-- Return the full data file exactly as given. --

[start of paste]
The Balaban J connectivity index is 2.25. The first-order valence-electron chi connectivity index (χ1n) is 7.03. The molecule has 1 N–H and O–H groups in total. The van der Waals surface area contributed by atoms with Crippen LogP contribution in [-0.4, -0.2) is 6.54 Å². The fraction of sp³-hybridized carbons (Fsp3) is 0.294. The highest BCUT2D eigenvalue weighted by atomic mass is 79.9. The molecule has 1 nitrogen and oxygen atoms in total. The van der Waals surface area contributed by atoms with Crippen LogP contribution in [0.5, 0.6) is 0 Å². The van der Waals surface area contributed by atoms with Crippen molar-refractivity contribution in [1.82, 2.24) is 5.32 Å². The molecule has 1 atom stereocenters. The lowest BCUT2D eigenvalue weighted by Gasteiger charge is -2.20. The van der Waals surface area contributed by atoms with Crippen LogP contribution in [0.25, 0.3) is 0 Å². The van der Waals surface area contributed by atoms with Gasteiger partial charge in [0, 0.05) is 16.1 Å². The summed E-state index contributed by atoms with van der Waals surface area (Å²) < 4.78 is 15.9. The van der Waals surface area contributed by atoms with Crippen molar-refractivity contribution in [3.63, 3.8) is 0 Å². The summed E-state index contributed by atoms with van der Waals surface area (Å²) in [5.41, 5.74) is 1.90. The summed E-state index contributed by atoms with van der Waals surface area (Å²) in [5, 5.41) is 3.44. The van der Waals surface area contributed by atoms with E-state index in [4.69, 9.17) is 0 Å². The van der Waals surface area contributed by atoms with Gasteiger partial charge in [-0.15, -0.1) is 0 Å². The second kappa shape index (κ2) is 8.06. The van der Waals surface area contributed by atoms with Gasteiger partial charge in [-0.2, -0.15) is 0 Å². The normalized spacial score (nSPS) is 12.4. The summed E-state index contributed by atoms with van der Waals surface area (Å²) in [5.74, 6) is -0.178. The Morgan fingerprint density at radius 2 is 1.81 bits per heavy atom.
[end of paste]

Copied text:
The Balaban J connectivity index is 2.25. The first-order valence-electron chi connectivity index (χ1n) is 7.03. The molecule has 1 N–H and O–H groups in total. The van der Waals surface area contributed by atoms with Crippen LogP contribution in [-0.4, -0.2) is 6.54 Å². The fraction of sp³-hybridized carbons (Fsp3) is 0.294. The highest BCUT2D eigenvalue weighted by atomic mass is 79.9. The molecule has 1 nitrogen and oxygen atoms in total. The van der Waals surface area contributed by atoms with Crippen LogP contribution in [0.5, 0.6) is 0 Å². The van der Waals surface area contributed by atoms with Crippen molar-refractivity contribution in [1.82, 2.24) is 5.32 Å². The molecule has 1 atom stereocenters. The lowest BCUT2D eigenvalue weighted by Gasteiger charge is -2.20. The van der Waals surface area contributed by atoms with Crippen LogP contribution in [0.25, 0.3) is 0 Å². The van der Waals surface area contributed by atoms with Gasteiger partial charge in [0, 0.05) is 16.1 Å². The summed E-state index contributed by atoms with van der Waals surface area (Å²) < 4.78 is 15.9. The van der Waals surface area contributed by atoms with Crippen molar-refractivity contribution in [3.63, 3.8) is 0 Å². The summed E-state index contributed by atoms with van der Waals surface area (Å²) in [5.41, 5.74) is 1.90. The summed E-state index contributed by atoms with van der Waals surface area (Å²) in [5, 5.41) is 3.44. The van der Waals surface area contributed by atoms with E-state index in [4.69, 9.17) is 0 Å². The van der Waals surface area contributed by atoms with Gasteiger partial charge in [-0.15, -0.1) is 0 Å². The second kappa shape index (κ2) is 8.06. The van der Waals surface area contributed by atoms with Gasteiger partial charge in [-0.2, -0.15) is 0 Å². The normalized spacial score (nSPS) is 12.4. The summed E-state index contributed by atoms with van der Waals surface area (Å²) in [5.74, 6) is -0.178. The Morgan fingerprint density at radius 2 is 1.81 bits per heavy atom.